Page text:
Illinois Casino Revenue Down…

4 12 2008

….and they’re blaming it on the smoking ban.  When you look at the numbers, it’s pretty hard to argue with that assumption.  Overall, casino revenue is down 7 percent while Illinois’ numbers are down 20.3 percent.  It’s not that attendance is down.  There’s another reason.

“Although the number of people coming to the casinos is about the same, the time they spend inside is down. They’re outside smoking. And in this business, if you’re not putting money in the machine or on the table—time is money.” (Tom Swoik, executive director of the Illinois Casino Gaming Association)

Illinois is different from Michigan in that all casino’s are effected.  There are no tribal lands in Illinois.  The problem is there are also no land based casino’s right now.  All the casino’s are old riverboats that are permanently docked, so they’re all on rivers.  The rivers are all close to the border states of Iowa, Indiana, and Missouri so in most cases, you can literally go a mile and a half across a bridge and be in a casino that allows smoking.   What the article doesn’t say is how Peoria is doing.  The Par-A-Dice Casino in East Peoria is at least an hour and a half to two hours from a smoking casino.  I’d be surprised if they saw a 20 percent drop, but it wouldn’t surprise me if the Moline riverboat dropped much higher due to another boat in Davenport, IA less than a mile away.

My opinion is still that Illinois is not the problem.  The problem is the surrounding states being pansy’s and giving into the casino lobby.   They need to create a level playing field.  It’s always tough to be the first to do something.  Illinois is going to take some hits, but in the long run, they are making the right decision.  Delaware did the same thing and while their revenues dropped at first, they have recovered and are now above the pre-ban level.  It can be done.  It just takes lawmakers with some guts to make the right move.




5 responses

4 12 2008

As long as there are U.S. tribal casinos, the field will never be level. Most tribes will fight tooth and nail on the smoking issue, because it’s self-governance.

Atlantic City repealed its 100% smoking ban after about 2 weeks this fall.

Gambling has always been about time on machine or at the tables. The house’s edge is constant; time is the only variable. The longer you play, the more the house will win.

Even if the playing field were level, smokers would gamble less under a ban. That’s why opposition is so fierce. That and the states befing addicted to the tax revenue from casinos.

What doesn’t get reported a lot about Delaware is the fact their casinos are only slots parlors and to help the casinos after the smoking ban, the state extended operating hours and the number of machines allowed. Even with all that, overall revenue was near flat after a year and growth was nonexistant for 2 more years beyond that.

Meanwhile, Atlantic City was still raking in cash back then.

But back to Michigan: I just can’t figure out why Mike Bishop and the Senate refuse to negotiate. Maybe that will change next week.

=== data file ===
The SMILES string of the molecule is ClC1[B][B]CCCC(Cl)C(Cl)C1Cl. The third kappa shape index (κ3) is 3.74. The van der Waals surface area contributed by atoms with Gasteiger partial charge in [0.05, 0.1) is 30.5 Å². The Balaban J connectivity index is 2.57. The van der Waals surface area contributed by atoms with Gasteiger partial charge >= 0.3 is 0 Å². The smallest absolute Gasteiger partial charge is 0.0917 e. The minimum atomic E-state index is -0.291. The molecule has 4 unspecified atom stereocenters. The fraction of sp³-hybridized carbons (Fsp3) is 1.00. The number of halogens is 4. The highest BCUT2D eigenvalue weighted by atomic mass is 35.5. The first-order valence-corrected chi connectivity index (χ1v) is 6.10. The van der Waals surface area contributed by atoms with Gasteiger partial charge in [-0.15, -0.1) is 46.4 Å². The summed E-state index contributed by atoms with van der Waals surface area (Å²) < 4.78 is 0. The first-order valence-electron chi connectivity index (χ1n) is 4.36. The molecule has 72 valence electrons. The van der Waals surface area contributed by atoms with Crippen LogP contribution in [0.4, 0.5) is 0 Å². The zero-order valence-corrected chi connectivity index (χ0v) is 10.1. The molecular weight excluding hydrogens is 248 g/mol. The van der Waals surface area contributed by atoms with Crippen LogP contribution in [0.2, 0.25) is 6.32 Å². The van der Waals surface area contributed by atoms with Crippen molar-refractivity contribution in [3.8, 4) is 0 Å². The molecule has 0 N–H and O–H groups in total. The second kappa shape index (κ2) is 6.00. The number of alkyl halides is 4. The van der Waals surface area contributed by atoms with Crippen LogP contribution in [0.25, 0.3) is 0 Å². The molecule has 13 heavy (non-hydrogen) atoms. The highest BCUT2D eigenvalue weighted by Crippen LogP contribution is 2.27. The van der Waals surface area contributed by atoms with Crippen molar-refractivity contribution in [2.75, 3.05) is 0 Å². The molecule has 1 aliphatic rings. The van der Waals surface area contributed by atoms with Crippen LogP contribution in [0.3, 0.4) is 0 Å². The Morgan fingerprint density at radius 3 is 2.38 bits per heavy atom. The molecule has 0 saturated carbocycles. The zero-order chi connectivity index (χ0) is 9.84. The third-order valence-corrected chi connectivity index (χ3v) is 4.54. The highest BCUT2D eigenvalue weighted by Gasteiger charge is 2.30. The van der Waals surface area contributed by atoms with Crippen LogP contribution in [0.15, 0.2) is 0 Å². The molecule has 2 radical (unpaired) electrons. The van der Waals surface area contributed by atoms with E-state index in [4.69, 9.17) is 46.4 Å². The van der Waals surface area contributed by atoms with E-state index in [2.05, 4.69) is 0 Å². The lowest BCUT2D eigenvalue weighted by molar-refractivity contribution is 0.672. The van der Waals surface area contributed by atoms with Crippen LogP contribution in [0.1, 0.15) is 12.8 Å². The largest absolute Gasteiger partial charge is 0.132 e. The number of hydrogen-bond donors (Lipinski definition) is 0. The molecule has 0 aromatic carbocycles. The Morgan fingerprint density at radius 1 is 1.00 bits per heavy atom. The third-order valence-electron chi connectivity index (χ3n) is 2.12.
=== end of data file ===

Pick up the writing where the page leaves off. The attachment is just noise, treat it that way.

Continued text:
4 12 2008
Mid-Michigan Dining

I’s all about tax revenue. I get that…just wishful thinking on my part…I’d be happy if I’d never have to inhale second hand smoke again, but it’s not going to happen.

5 12 2008

I still think a ban is quite possible this year, unless the Senate just refuses to deal with the issue or gets boggged down in other stuff, so don’t give up hope.

I also think the anti-smoking lobby overplayed its hand here. For the last two years, they’ve essentially urged lawmakers to accept no exemptions when every other statewide smoking law has a few carve-outs.

They should have known the all-or-nothing approach would not sit well with many Michigan lawmakers, especially in a recession.

5 12 2008
Mid-Michigan Dining

That’s pretty much how the lobby works. Go for the complete ban and be happy with what they get. The lobby in Illinois did the same and they only exception granted was cigar shops, but there was a grandfather clause…I don’t remember the details, but I’m not sure that new cigar shops will be exempt.

The latest thing I heard was Bishop was considering an amendment to the bill allowing bars and restaurants to opt out by buying a special license. I hate the idea. The license better be something like $10,000+ a year or it will do no good. Of course a place would fork over $500 a year to continue to allow smoking.

5 12 2008

Still, they should have known early on the casinos would be fighting this very hard. I saw a pro/con interview with a restaurant association rep in June 2007 who told a senator supporting the ban that “The Detroit casinos already have exemptions into the bill,” and he added that the Indian casinos across the state cannot be regulated, so the bill will never be fair. The senator seemed truly suprised when told that.

As for Illinois’ law, I travel a lot for work and try to keep up on local and state smoking laws accross the country so I know where to go to enjoy my cigar in peace. The law in Illinois is pretty much the one requested by the anti-smoking groups, which included an exemption for existing cigar shops and 20% of hotel rooms, if the operator chooses to permit smoking.

Any cigar stores opening after 2008 are required to be in a stand-alone building or they must ban smoking. Again, this was not something negotiated; it was proposed that way.

I think the anti-smoking groups here were going for some sort of platinum-standard ban that could be held up as the new national model. It didn’t work.

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